A great way to do this is keep an update To-Do list. Typically at the end of the work day on Thursday (our office hours are Monday – Thursday + All Day Sunday), I’ve added some items to my list for the following week.


You’ll never accomplish everything you’re called to do by yourself. I make sure that throughout my week I’m checking in with different staff members and sharing what I have going on and what I may need help with.

This truth is especially necessary in your relationships. With your spouse, block out some time to go over your week, and what you’ve got planned. A shared calendar is so beneficial for my wife and I. We’ve also learned from our pastors to take 20 minutes in the morning to discuss our day so we’re not running around trying to catch each other.


Pretty self explanatory, but if you don’t sleep enough you’ll waste a lot of time. When we are rested the way we steward our time drastically changes. We don’t approach assignments groggy and weighed down, but rather we’re clear and precise on what we’re doing.

Not all people are morning people, I understand but it’s good to become one. One of Charles Spurgeon’s greatest strengths was he never wasted his morning. Here’s a man who wrote some 150 books in his lifetime, he once said “It is so sweet every morning for the hands to do a little that they could not do yesterday, and for the feet to be able to walk a yard or two farther than a few days ago.”

You’ve got a lot to do, we know that, you know that, and God sure knows that. So in order to be all that He’s called us to be, we’ve got to steward and value all the time we’ve been given. So plan a lot, talk when you need to, and sleep because it’s good for you.

Of course there are more tips and tricks to time management. What are some things you do to make the most of your time? Feel free to drop us a line anytime!


We love you, we believe in you, we’re praying for you. Stay faithful and stay fruitful!

Next Gathering: Passionate Pastors Collab Day (Movers & Makers )


I used to think church was all about getting people to the building. You know, success has been painted to be how many people are coming to your church. It seemed simple enough; come up with creative ways to get as many people as possible to our service so they could hear about Jesus. While this is incredibly true to building a successful ministry, and numbers are important, church has to be more than what we do. It actually needs to become who we are. It’s needs to be more than what we think it currently is.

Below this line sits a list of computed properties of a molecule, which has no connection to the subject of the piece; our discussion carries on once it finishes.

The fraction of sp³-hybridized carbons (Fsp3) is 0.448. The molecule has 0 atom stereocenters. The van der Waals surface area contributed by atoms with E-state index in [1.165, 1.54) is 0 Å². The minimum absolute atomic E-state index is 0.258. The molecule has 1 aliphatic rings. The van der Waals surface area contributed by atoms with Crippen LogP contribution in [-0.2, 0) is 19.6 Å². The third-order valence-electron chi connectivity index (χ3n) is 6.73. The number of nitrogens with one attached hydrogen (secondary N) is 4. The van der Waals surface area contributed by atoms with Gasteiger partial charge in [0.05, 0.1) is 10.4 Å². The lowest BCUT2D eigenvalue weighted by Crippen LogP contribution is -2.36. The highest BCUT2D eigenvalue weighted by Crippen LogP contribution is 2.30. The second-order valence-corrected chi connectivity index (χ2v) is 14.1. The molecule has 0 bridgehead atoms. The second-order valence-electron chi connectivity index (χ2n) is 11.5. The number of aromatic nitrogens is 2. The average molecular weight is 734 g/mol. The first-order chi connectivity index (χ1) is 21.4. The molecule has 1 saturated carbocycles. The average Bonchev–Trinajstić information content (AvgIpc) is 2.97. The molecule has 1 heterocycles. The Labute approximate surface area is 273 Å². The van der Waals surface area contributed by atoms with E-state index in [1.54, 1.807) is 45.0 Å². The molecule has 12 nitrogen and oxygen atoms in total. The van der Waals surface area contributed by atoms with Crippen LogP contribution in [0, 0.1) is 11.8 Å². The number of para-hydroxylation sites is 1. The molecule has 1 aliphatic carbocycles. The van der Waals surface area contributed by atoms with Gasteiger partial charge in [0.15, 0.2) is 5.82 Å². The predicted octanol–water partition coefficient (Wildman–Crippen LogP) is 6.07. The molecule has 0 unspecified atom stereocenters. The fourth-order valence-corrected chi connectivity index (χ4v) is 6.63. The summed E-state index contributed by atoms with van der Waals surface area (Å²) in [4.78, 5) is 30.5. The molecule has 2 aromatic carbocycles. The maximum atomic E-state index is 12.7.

For many ministries, the importance of discipling programs and growth tracks is increasing. The church as a whole is becoming aware that having great church services is not the only goal. Our mission and mandate is to “Make Disciples”. To teach and direct people’s lives to become fully committed followers of Christ. It seems easy to make someone into a disciple, but we can’t until we’ve first moved them to a place where that process can begin. We move people in our services, and make them in our growth tracks and small groups. We are called to be movers and makers.

When someone is in the right place, they’re able to give birth to the dream and destiny that God has put inside of them. Mary knew something about having something in her but being the wrong place.

 And all went to be registered, each to his own town. And Joseph also went up from Galilee, from the town of Nazareth, to Judea, to the city of David, which is called Bethlehem, because he was of the house and lineage of David, to be registered with Mary, his betrothed, who was with child. And while they were there, the time came for her to give birth. – Luke 2:3-6 (ESV)

With Jesus ready to come into the world, the Bible was very clear on where He would be born. He would come from the tribe of Judah, the house of David, the city of Bethlehem. Notice though, the time for her to give birth didn’t come until she was in the right place. It wasn’t until she was moved from Galilee to Bethlehem that she gave birth.

As pastors and leaders, it’s our responsibility to move people from where they are to where God wants them to be. Often times we are to move them from our services into our growth tracks, small groups, and discipleship programs. This is where they are made into God has designed them to be.

We’re excited about our next Passionate Pastors gathering on August 22nd. This day is designed to discuss assimilation as well as the importance and intentionality of our growth tracks. You’ll hear from our team here at Passionate Pastors, as well as get a chance to open up with your strengths and struggles in the area of growth tracks.

We believe that the church is always edified when we come together for anything. So our prayer is that this day wouldn’t about pursuing God’s plan for our individual ministries, but also strengthening our reach as a whole and fulfilling our mission to make disciples of all nations.


We love you! Registration is still open at